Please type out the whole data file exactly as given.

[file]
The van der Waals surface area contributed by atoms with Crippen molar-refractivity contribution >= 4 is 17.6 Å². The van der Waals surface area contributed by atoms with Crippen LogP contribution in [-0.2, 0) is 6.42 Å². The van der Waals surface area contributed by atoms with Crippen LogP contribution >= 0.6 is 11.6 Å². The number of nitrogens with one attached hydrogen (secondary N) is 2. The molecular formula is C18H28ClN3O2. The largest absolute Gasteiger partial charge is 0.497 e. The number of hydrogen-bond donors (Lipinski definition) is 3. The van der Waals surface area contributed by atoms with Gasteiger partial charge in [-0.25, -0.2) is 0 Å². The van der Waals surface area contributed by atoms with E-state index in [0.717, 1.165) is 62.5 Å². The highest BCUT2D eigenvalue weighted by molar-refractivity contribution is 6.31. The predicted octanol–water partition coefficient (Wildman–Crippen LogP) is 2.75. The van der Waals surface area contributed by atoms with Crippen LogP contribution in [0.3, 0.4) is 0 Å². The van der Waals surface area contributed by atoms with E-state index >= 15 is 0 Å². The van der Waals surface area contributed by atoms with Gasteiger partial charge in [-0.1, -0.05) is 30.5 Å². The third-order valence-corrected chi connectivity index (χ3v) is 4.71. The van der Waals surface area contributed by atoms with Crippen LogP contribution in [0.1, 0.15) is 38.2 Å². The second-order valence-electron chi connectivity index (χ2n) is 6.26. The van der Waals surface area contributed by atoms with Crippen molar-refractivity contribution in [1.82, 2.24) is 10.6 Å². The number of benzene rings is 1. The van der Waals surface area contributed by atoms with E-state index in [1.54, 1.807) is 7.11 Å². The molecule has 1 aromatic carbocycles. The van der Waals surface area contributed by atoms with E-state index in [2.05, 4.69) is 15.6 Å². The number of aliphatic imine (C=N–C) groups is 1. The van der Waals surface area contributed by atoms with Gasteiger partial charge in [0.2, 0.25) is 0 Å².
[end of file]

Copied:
The van der Waals surface area contributed by atoms with Crippen molar-refractivity contribution >= 4 is 17.6 Å². The van der Waals surface area contributed by atoms with Crippen LogP contribution in [-0.2, 0) is 6.42 Å². The van der Waals surface area contributed by atoms with Crippen LogP contribution >= 0.6 is 11.6 Å². The number of nitrogens with one attached hydrogen (secondary N) is 2. The molecular formula is C18H28ClN3O2. The largest absolute Gasteiger partial charge is 0.497 e. The number of hydrogen-bond donors (Lipinski definition) is 3. The van der Waals surface area contributed by atoms with Gasteiger partial charge in [-0.25, -0.2) is 0 Å². The van der Waals surface area contributed by atoms with E-state index in [0.717, 1.165) is 62.5 Å². The highest BCUT2D eigenvalue weighted by molar-refractivity contribution is 6.31. The predicted octanol–water partition coefficient (Wildman–Crippen LogP) is 2.75. The van der Waals surface area contributed by atoms with Crippen LogP contribution in [0.3, 0.4) is 0 Å². The van der Waals surface area contributed by atoms with E-state index >= 15 is 0 Å². The van der Waals surface area contributed by atoms with Gasteiger partial charge in [-0.1, -0.05) is 30.5 Å². The third-order valence-corrected chi connectivity index (χ3v) is 4.71. The van der Waals surface area contributed by atoms with Crippen LogP contribution in [0.1, 0.15) is 38.2 Å². The second-order valence-electron chi connectivity index (χ2n) is 6.26. The van der Waals surface area contributed by atoms with Crippen molar-refractivity contribution in [1.82, 2.24) is 10.6 Å². The number of benzene rings is 1. The van der Waals surface area contributed by atoms with E-state index in [1.54, 1.807) is 7.11 Å². The molecule has 1 aromatic carbocycles. The van der Waals surface area contributed by atoms with E-state index in [2.05, 4.69) is 15.6 Å². The number of aliphatic imine (C=N–C) groups is 1. The van der Waals surface area contributed by atoms with Gasteiger partial charge in [0.2, 0.25) is 0 Å².